Hip hop parodist Doc Brown (3 stars)

This article is from 2010.

Hip hop parodist Doc Brown

Sometimes laboured, but poignant, moving, and convincing

There are three things you should know about London’s hip hop parodist Doc Brown. One: he’s superstar author Zadie Smith’s little brother. Two: he’s had several brushes with pop success, having toured with De La Soul and Mark Ronson. Three: more than anything else in life, he wishes David Attenborough was his grandpa. Brown – alias rapper-turned-comedian Ben Smith – is a warm and engaging performer, and his variously ribald and tender reflections on success and (mainly) disappointment are coolly counterpointed with well-pitched musical interludes.

He’s best when mocking and deconstructing his beloved hip hop culture – Smith still has an erudite way with a rhyme – and his observations on the ‘street’ merits of overhead projectors or on urban music’s influence on contemporary linguistics are gladdening. Some of Brown’s reflections are laboured – the celebrity name-dropping, the details of his fall from grace – but he’s poignant, moving and (almost) convincing when concluding that his once insatiable lust for fame has been usurped by love for his young family. Until you remember that he’s still on the stage.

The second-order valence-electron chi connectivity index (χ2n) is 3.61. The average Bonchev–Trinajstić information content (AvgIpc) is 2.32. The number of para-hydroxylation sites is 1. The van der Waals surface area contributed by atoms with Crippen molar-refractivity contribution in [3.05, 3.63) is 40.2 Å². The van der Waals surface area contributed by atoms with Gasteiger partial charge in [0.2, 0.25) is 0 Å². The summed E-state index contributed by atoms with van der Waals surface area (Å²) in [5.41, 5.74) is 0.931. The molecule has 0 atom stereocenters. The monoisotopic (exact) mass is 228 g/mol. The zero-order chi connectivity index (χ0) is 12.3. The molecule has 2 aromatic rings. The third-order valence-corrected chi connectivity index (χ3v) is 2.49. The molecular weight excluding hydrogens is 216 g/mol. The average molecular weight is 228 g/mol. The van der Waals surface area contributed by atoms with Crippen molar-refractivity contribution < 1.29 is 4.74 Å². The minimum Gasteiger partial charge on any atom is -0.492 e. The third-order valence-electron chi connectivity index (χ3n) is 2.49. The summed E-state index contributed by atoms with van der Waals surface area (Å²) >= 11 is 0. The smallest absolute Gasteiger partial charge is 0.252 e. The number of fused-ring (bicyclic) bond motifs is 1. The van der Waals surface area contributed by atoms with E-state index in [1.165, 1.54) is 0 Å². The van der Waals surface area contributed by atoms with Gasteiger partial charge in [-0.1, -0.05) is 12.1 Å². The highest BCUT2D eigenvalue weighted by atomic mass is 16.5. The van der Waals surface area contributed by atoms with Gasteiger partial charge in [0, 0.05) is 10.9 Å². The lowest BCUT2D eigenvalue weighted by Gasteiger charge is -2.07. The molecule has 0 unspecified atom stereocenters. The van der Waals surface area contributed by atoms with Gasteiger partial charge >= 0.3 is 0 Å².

Pleasance Courtyard, 556 6550, until 29 Aug (not 16), 7pm, £9–£9.50 (£7.50–£8).

Doc Brown: Unfamous

  • 3 stars

Being human, we all have a desire to be special, to leave our mark. But how far would you go to be remembered? What’s so special about human beings anyway? Witness a lifetime of extremes as Doc recalls the remarkable events that for him should have spelt infamy, but only spelt unfamy. What led Doc to leave behind crowds…


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